Dylan Wallace’s First Day in Chile – Robbed, Waterfalls & Hospitals

*Due to the June 5, 2024 accident we have moved Dylan’s profile below this story. This story shares a cherished account of Dylan’s first epic day of kayaking in Chile. Dylan sadly passed while paddling his favorite section of the Arkansas River (Pine Creek) with his best friends Kai and Cortlan. Friends and family share that Dylan was happy and excited about his upcoming kayak season where he would paddle full time shooting photos, and Dylan was paddling in great form.

Some background information. 

Dylan Wallace teaching kayakers in Chile how to safely run waterfalls.

I met Dylan four years ago while guiding at Rocky Mountain Outdoor Center. As kayak instructors we co-instructed kids camps, First Descents non-profit programs, raft trips, kayaking and rafting trips, and shared the after work favorite laps on Pine Creek and the Numbers. Impressed by Dylan’s safety, mindfulness, class V kayak skills, and ability to put others first, I invited Dylan to guide in Chile. Dylan guided two Chile seasons, and achieved his goal to paddle the Futa and Rio Claro canyons amongst a bucket list of other great rivers. This is an account of Dylan’s first day in Chile. In all its epic downfalls and glory… the story conveys why we loved Dylan.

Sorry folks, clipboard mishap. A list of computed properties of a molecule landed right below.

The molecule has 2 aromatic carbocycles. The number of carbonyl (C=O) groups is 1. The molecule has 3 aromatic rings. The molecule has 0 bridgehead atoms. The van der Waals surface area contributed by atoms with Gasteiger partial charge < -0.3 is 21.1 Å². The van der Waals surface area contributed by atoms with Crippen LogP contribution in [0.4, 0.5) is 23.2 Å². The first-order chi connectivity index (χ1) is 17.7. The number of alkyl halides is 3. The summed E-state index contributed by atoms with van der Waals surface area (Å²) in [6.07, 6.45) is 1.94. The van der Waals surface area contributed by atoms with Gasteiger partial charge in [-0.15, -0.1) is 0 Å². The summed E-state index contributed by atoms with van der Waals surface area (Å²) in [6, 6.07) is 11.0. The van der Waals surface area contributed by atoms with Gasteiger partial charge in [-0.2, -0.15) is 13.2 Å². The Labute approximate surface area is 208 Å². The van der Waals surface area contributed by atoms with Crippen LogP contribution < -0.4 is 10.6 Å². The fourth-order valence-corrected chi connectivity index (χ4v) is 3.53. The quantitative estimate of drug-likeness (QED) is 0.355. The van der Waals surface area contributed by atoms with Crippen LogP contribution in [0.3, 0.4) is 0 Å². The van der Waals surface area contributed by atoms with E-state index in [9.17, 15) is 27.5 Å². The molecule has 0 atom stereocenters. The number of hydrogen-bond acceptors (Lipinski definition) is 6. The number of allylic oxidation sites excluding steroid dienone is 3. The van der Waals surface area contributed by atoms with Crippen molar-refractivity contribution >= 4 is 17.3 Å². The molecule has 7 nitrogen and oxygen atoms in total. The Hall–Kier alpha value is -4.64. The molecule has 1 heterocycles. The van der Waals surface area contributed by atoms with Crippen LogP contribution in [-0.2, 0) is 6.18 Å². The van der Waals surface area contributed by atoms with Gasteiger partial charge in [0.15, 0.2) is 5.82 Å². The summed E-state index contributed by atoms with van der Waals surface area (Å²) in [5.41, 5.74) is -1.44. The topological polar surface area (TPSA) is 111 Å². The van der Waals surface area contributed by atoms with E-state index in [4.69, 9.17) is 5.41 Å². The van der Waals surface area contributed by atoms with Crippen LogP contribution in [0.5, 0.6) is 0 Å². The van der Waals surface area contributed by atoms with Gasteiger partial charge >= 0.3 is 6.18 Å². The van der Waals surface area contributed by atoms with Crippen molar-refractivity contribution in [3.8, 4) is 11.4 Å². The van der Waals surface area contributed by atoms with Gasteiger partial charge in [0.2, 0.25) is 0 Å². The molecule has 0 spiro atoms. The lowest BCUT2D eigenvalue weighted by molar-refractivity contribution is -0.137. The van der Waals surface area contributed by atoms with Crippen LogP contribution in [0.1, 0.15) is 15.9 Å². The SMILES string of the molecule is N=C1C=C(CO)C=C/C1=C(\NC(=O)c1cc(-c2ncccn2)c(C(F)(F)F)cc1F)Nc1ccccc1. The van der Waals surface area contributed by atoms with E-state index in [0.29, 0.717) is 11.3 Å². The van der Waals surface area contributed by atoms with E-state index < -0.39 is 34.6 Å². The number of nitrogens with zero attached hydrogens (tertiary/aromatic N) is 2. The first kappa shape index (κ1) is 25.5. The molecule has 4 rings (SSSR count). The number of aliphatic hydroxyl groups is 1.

Cerca January 22, 2022 Pucon, Chile

Dylan Wallace runs Chiles Salto Blanco and sets safety for kayakers.

Near the end of covid travel restrictions the retreat was enthusiastic for our first commercial guest trip in twenty-one months. An advanced kayak trip promising Pucon’s best rivers and waterfalls with five guests. Dylan had planned his dream Chile Rio Futaleufu trip with friend Cortlan. Trouble started before the trip began when Cortlan arrived at a Canadian airport to get sent back to USA due to improper covid papers. Dylan promptly discovered Cortlan’s vehicle rental would not transfer. Matters got worse when Dylan got robbed of all his kayak gear and I don’t know what else. This is when independent Dylan finally Facebook messaged me to share his distressed situation.

“Get a bus ticket to Pucon and get out of Santiago ASAP. We’ll outfit and get you on the river.”